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A Reflection on IPA Authors’ Experience at the Arab Internet Governance Forum in Beirut

Internet Governance for the MENA Region (IGMENA) program authors came to the Tunis International Radio Channel Radio (RTCI) Session English Hour with Mrs. Hayat Toukabri to share their experiences with the Internet Policy Analyst (IPA) project and the Arab Internet Governance Forum (AIGF) that was held in Beirut. The radio guests included:
 
• Mr. Hafeth Yahmadi, Multi-Stakeholder Advisory Group Member, AIGF
• Mr. Hamza Ben Mehrez, Policy Analyst Lead, IGMENA
• Ms. Sara Attafi, Law Student, IPA author, Hivos fellow
• Ms. Aicha Chebbi, International Relations Student, IPA author
 

The forum was hosted by OGERO Telecom, United Nations Economic and Social Commission for Western Asia (ESCWA) for three consecutive days, between 16 to 18 December. The Arab IGF panelists covered the following issues; Internet-related international public policies, cyber security environment and trust, access and infrastructure, human and social dimensions of the internet. 
 
Mr  H. Yahmadi mentioned that the AIGF  is non-binding or decision making authority , therefore, its outputs or reports contribute to advise governments around different IG issues based on its high level of expertise as well as its effective multistakeholderism approach. The AIGF is a relevant space where it is often used as shorthand for IG multistakholder’s participation which has a tremendous impact on how to shape the future  of the internet evolution in Tunisia and the Mena region. He also addressed the fact that this edition of AIGF is the last one of the current mandate and urged for continuing the debates in our Arab region while the event took place just two days after the UN World Summit on the Information Society (WSIS+10), in which the mandate for global IGF was renewed for another ten years. 
 
He also praised the active participation of the Tunisia delegation and reflected their active engagement of young Internet governance advocates throughout their own communities. In the meanwhile, In his last intervention, Mr Yahmadi also made an urgent call to the Tunisia government to fill out its promises by activating the two civil society representatives (Two seats)  in the board of members  of the (CSEN) “Strategic Committee of the Digital Economy”,  which is unfortunately acting now in a contradiction with the last amended law that endorsed  these two seats of the civil society as an initiative to strengthen  the multistakeholders  model in the CSEN.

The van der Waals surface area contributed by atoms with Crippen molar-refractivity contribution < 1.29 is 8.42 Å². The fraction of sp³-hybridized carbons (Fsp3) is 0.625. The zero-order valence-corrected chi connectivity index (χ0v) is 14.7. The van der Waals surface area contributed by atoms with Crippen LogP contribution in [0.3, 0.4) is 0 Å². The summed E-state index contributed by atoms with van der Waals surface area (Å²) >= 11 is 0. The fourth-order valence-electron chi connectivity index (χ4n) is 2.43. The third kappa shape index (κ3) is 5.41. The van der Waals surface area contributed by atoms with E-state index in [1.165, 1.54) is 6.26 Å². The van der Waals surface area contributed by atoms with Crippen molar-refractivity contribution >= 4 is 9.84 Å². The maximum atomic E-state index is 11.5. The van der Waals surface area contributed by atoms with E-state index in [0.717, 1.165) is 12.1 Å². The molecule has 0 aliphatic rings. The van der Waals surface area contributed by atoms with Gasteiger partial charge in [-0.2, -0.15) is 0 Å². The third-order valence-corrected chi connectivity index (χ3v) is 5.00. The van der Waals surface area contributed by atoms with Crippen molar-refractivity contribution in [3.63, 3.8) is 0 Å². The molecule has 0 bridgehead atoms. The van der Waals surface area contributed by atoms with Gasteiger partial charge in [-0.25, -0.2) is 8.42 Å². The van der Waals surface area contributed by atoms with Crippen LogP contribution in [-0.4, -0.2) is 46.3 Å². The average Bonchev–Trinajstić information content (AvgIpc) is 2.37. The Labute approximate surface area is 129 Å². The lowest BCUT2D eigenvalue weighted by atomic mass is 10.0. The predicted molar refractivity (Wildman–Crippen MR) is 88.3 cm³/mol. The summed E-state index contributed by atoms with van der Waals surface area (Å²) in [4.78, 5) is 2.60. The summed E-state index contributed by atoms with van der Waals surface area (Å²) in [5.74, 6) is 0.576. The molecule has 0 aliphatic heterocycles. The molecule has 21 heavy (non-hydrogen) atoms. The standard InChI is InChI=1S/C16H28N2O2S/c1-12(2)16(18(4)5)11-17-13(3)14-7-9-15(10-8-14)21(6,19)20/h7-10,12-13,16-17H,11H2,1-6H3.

Ms. Sara Attafi, a law student, IGMENA member, and IPA writer who is currently preparing her thesis on International Humanitarian Law, reflected on her experience with the capacity building DiploFoundation course. She mentioned that the online training opened up a window of global experiences and opinions, allowing her to increase her knowledge and skills in policy areas related to Internet governance topics such as cyber-security, data protection, privacy, censorship, and surveillance policies in the MENA region. 

Ms. Attafi took the DilpoFoundation course from September to November 2015. As someone with a legal background, it seemed at first that the course was different from what she used to do. However, she decided to take a chance and she didn't regret it. During the online classes she met people from different backgrounds. It was an opportunity to learn more about the issues related to IG such as the technical aspects, IG infrastructure, human rights aspects, and the relation between IG and human development. She thinks that the course was the starting point to gain interest in the Internet governance field. After the successful completion of the course, she became a Hivos fellow to participate in the 4th AIGF. Since then, she has become a distinguished writer for the Internet Policy Analyst initiative.
 
The 4th annual AIGF was for her an opportunity to interact with experts and people from different countries and backgrounds. The forum workshops were very important and allowed fellows to participate with comments or questions, especially on the issues they weren’t familiar with. Some workshops were very inspiring for Ms. Attafi, such as having the chance to hear the experiences of many human rights defenders and experts who were there to share their knowledge and techniques with the participants.